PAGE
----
Pyrrhuloxia - Cardinalis sinuatus
The pyrrhuloxia looks similar to the northern cardinal. It is 7-8 inches in length.
The male is gray with a rosy red breast, red wings and tail, a red crest, and a red face.
The female looks similar, but she is a little paler and lacks the red breast and face.
The pyrrhuloxia has a thick, yellow parrot-like bill that is uses to crack open seeds.
The pyrrhuloxia is found in southern Arizona and New Mexico and in southwestern Texas south to Mexico. It does not migrate.
The pyrrhuloxia forages on the ground for the seeds of grasses, weeds, and mesquite; cactus fruit; and cottonwood catkins. In the summer, it also eats insects. It uses its powerful bill to crack open and crush seeds.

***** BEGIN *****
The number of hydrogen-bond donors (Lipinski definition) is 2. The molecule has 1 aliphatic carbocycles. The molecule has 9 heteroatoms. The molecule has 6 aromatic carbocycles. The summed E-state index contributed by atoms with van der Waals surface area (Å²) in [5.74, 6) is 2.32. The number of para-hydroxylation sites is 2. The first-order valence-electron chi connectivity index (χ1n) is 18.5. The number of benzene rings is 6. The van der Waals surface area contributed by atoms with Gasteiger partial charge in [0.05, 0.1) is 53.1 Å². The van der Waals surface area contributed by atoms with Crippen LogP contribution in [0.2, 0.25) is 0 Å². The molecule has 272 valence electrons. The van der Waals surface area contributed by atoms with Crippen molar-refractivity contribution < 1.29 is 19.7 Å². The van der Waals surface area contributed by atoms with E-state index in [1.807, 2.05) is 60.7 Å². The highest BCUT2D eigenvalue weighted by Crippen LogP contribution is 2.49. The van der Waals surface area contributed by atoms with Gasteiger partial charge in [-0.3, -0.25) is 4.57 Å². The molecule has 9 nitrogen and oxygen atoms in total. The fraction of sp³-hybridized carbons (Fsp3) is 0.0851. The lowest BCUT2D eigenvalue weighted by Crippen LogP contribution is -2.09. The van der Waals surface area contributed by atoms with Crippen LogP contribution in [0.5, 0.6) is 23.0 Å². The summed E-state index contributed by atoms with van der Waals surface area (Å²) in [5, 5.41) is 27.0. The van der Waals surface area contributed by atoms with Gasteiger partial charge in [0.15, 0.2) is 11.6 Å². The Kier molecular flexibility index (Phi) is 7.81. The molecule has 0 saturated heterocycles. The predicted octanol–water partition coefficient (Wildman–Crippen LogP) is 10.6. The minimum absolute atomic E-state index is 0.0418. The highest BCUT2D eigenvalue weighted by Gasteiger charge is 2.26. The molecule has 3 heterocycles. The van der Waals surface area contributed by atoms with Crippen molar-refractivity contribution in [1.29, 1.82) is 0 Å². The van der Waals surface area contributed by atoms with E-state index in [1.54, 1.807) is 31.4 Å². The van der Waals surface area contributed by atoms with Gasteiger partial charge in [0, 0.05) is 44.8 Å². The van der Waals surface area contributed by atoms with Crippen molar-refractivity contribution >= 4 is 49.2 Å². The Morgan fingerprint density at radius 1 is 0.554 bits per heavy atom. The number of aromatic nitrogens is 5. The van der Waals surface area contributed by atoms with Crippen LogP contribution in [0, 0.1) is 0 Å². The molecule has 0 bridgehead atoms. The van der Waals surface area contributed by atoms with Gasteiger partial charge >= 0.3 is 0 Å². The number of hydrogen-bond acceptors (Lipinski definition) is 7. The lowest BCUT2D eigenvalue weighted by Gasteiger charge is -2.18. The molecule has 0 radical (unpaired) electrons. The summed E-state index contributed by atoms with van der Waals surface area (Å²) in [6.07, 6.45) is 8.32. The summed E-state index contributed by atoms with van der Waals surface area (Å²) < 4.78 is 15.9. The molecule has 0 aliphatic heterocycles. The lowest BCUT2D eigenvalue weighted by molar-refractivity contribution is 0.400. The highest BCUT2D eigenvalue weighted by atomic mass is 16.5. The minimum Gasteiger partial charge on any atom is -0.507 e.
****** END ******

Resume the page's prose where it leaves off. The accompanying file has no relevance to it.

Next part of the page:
The nest is placed in a dense, thorny bush. The female incubates the eggs for about two weeks.
During courtship and incubation, the male brings the female food.
The chicks fledge in about 10 days, and both the male and female care for the young.
Pyrrhuloxia are nonmigratory, but they sometimes stray from their territories. In the winter, they may forage for food in huge flocks containing hundreds of birds.
Audio Credit: xeno-canto.org Andrew Spencer